The ranger and I rode out, and several hours later I made it to the hospital to see John, still without having eaten anything. The weasel was eating and drinking and telling the nurses jokes and regaling everyone with tall tales of our derring-do. I loaded him into the van and eventually we made it back to Santa Barbara. Our ascent of the Salathe still ranks high in my memory for grand adventure. We were young and crazy, and tough, and it sure was fun!!!

To this day I remember with great fondness that moment when we read Rodger's prophetic words that "The lucky ones be them that dies!". That phrase has sustained us for all the years since, and has lifted our spirits in many a scary moment on many a sketchy climb ever since.
Thanks, Rodger!!!
Anastasia

Trad climber
Califlower
Jan 29, 2008 - 09:30pm PT
Oh! That is too classic! Thanks for sharing!
AF
Double D

climber
Jan 29, 2008 - 09:44pm PT
Classic tale Ferretlegger!
martygarrison

Trad climber
atlanta
Jan 29, 2008 - 09:57pm PT
great story! I especially like the RD reference. I had completely forgotten about those.
E.L. "One"

Big Wall climber
Lancaster, California
Jan 29, 2008 - 10:23pm PT
Ferretlegger,

Absolutely riveting story. This is what I most enjoy on ST. Welcome aboard and keep contributing. That was great !!


Cracko
E.L. "One"

Big Wall climber
Lancaster, California
Jan 29, 2008 - 10:40pm PT
Many years ago while climbing in England, I was at Millstone Quarry at Stanage Edge trying to knock off some classic HVS and E1 routes when up walked Jerry Moffet (sp?), who walked to the base of "Master's Edge" sans rope, and proceeded to effortlessly glide up this infamous and featureless arete. When he came back down I asked him, "How did you do that?", His reply, "If I knew I couldn't tell ya mate!" I've always laughed at that one.


Cracko
neebee

Social climber
calif/texas
Jan 29, 2008 - 10:42pm PT
hey there.. say, this is what makes supertopo so wonderful... say, thanks for the share... so glad you were both well, after the long haul...
Clint Cummins

Trad climber
SF Bay area, CA
Jan 29, 2008 - 10:42pm PT
Ferretlegger,

Great story!

You can read the story on the FA/FFA of the Free Blast and the missing bolts straight from Mike and Kevin (posted here Sep 12, 2006):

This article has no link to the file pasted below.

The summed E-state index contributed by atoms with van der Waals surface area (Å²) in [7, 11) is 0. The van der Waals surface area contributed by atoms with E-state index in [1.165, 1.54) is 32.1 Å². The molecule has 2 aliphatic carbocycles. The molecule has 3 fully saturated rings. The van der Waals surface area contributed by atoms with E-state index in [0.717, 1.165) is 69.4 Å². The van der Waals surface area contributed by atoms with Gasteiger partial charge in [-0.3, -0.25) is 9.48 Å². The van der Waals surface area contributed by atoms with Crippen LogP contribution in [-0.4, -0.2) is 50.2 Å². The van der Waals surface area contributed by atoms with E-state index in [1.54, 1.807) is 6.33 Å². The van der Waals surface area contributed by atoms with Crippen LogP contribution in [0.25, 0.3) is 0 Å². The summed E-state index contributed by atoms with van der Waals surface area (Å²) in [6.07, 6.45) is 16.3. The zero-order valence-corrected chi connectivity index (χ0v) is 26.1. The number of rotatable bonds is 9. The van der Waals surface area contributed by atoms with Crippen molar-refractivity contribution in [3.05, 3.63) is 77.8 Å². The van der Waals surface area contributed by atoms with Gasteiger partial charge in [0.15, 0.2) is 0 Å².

http://www.supertopo.com/climbing/thread.html?topic_id=251146&msg=252263#msg252263
Mighty Hiker

Social climber
Vancouver, B.C.
Jan 29, 2008 - 11:15pm PT
Thanks for a great story! I wonder if Roger will remember?

Those sorts of things do seem a human tradition - a bit like actors encouraging each other to "break a leg" when starting a performance. Partly to relax tension, partly as a caution.

I tried the Salathe in September 1976, and also retreated from Hollow Flake in blistering weather. We were able to get back across to Heart Ledge, luckily.

Edit: I thought Roger was just a BHM - Big Hairy Monster. Not sure if that meant he was a Valley God.
yo

climber
The Eye of the Snail
Jan 29, 2008 - 11:24pm PT
If Buzz finds out he's a valley god he's gonna be pissed!!!1
john hansen

climber
Jan 29, 2008 - 11:29pm PT
Best story I've read here in long time.
Thanks.

Rick A

climber
Boulder, Colorado
Jan 29, 2008 - 11:53pm PT
What an epic! Thanks for the story.

Waiting for Roger to chime in here.
Ed Hartouni

Trad climber
Livermore, CA
Jan 30, 2008 - 12:00am PT
a wonderful story... what a rogue, that Breedlove...
Mtnmun

Trad climber
Top of the Mountain Mun
Jan 30, 2008 - 12:03am PT
Two very cool stories tonight. This was a great read. Thank you for posting.
WBraun

climber
Jan 30, 2008 - 12:18am PT
[Click to View Linked Image]
Jello

Social climber
No Ut
Jan 30, 2008 - 12:36am PT
A real adventure!

-Jello
Roger Breedlove

climber
Cleveland Heights, Ohio
Jan 30, 2008 - 10:35am PT
I had just about given up on SuperTopo for lack of good climbing tales—or at least climbing tales, I could relate to.

But Fetterledger’s tale has every thing essential to living the climber’s experience—the whole climbing dream, in its wondrous simplicity. So, if any other campers have a hankering to tell a grand tale here is the best outline ever:

The fifteen step plan to climbing transcendence: